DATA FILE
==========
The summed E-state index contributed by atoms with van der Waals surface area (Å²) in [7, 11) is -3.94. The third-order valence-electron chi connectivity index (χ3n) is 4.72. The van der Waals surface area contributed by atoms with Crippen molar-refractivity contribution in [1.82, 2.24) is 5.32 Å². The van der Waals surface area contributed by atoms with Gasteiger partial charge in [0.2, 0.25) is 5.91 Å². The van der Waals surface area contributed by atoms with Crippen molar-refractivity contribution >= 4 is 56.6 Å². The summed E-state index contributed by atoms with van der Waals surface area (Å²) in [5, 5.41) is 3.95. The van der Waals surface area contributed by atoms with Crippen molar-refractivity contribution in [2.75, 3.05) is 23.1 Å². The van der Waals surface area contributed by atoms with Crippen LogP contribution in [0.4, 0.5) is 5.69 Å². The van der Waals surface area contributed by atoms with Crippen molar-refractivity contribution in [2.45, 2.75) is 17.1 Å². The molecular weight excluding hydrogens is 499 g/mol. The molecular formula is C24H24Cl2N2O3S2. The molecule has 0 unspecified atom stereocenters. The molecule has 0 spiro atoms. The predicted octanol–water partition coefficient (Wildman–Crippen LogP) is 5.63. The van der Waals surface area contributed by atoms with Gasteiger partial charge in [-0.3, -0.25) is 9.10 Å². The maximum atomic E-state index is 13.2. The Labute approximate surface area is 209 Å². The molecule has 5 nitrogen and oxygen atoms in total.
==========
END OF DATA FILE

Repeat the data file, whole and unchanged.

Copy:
The summed E-state index contributed by atoms with van der Waals surface area (Å²) in [7, 11) is -3.94. The third-order valence-electron chi connectivity index (χ3n) is 4.72. The van der Waals surface area contributed by atoms with Crippen molar-refractivity contribution in [1.82, 2.24) is 5.32 Å². The van der Waals surface area contributed by atoms with Gasteiger partial charge in [0.2, 0.25) is 5.91 Å². The van der Waals surface area contributed by atoms with Crippen molar-refractivity contribution >= 4 is 56.6 Å². The summed E-state index contributed by atoms with van der Waals surface area (Å²) in [5, 5.41) is 3.95. The van der Waals surface area contributed by atoms with Crippen molar-refractivity contribution in [2.75, 3.05) is 23.1 Å². The van der Waals surface area contributed by atoms with Crippen LogP contribution in [0.4, 0.5) is 5.69 Å². The van der Waals surface area contributed by atoms with Crippen molar-refractivity contribution in [2.45, 2.75) is 17.1 Å². The molecular weight excluding hydrogens is 499 g/mol. The molecular formula is C24H24Cl2N2O3S2. The molecule has 0 unspecified atom stereocenters. The molecule has 0 spiro atoms. The predicted octanol–water partition coefficient (Wildman–Crippen LogP) is 5.63. The van der Waals surface area contributed by atoms with Gasteiger partial charge in [-0.3, -0.25) is 9.10 Å². The maximum atomic E-state index is 13.2. The Labute approximate surface area is 209 Å². The molecule has 5 nitrogen and oxygen atoms in total.